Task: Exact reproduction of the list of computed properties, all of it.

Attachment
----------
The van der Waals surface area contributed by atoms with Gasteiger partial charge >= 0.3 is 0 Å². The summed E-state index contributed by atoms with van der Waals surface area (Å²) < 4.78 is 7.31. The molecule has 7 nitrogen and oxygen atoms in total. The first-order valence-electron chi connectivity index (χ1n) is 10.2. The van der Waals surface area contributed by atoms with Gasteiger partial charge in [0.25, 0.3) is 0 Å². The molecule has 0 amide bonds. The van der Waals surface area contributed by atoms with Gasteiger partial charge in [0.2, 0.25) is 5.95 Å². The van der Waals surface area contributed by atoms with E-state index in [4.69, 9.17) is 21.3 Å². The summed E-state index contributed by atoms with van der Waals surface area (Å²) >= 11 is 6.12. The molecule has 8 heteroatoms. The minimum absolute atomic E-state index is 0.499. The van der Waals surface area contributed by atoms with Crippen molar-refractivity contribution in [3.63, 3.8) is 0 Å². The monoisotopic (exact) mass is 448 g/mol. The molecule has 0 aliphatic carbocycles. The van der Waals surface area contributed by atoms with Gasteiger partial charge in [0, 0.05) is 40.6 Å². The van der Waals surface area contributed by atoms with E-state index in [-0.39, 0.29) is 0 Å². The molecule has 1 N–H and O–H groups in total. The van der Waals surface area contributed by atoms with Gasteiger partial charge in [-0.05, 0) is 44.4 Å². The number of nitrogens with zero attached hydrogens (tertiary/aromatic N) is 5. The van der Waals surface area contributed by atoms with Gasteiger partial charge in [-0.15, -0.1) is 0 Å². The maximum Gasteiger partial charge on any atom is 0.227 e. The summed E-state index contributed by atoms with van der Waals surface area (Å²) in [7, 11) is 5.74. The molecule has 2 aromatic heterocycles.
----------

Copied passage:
The van der Waals surface area contributed by atoms with Gasteiger partial charge >= 0.3 is 0 Å². The summed E-state index contributed by atoms with van der Waals surface area (Å²) < 4.78 is 7.31. The molecule has 7 nitrogen and oxygen atoms in total. The first-order valence-electron chi connectivity index (χ1n) is 10.2. The van der Waals surface area contributed by atoms with Gasteiger partial charge in [0.25, 0.3) is 0 Å². The molecule has 0 amide bonds. The van der Waals surface area contributed by atoms with Gasteiger partial charge in [0.2, 0.25) is 5.95 Å². The van der Waals surface area contributed by atoms with E-state index in [4.69, 9.17) is 21.3 Å². The summed E-state index contributed by atoms with van der Waals surface area (Å²) >= 11 is 6.12. The molecule has 8 heteroatoms. The minimum absolute atomic E-state index is 0.499. The van der Waals surface area contributed by atoms with Crippen molar-refractivity contribution in [3.63, 3.8) is 0 Å². The monoisotopic (exact) mass is 448 g/mol. The molecule has 0 aliphatic carbocycles. The van der Waals surface area contributed by atoms with Gasteiger partial charge in [0, 0.05) is 40.6 Å². The van der Waals surface area contributed by atoms with E-state index in [-0.39, 0.29) is 0 Å². The molecule has 1 N–H and O–H groups in total. The van der Waals surface area contributed by atoms with Gasteiger partial charge in [-0.05, 0) is 44.4 Å². The number of nitrogens with zero attached hydrogens (tertiary/aromatic N) is 5. The van der Waals surface area contributed by atoms with Gasteiger partial charge in [-0.15, -0.1) is 0 Å². The maximum Gasteiger partial charge on any atom is 0.227 e. The summed E-state index contributed by atoms with van der Waals surface area (Å²) in [7, 11) is 5.74. The molecule has 2 aromatic heterocycles.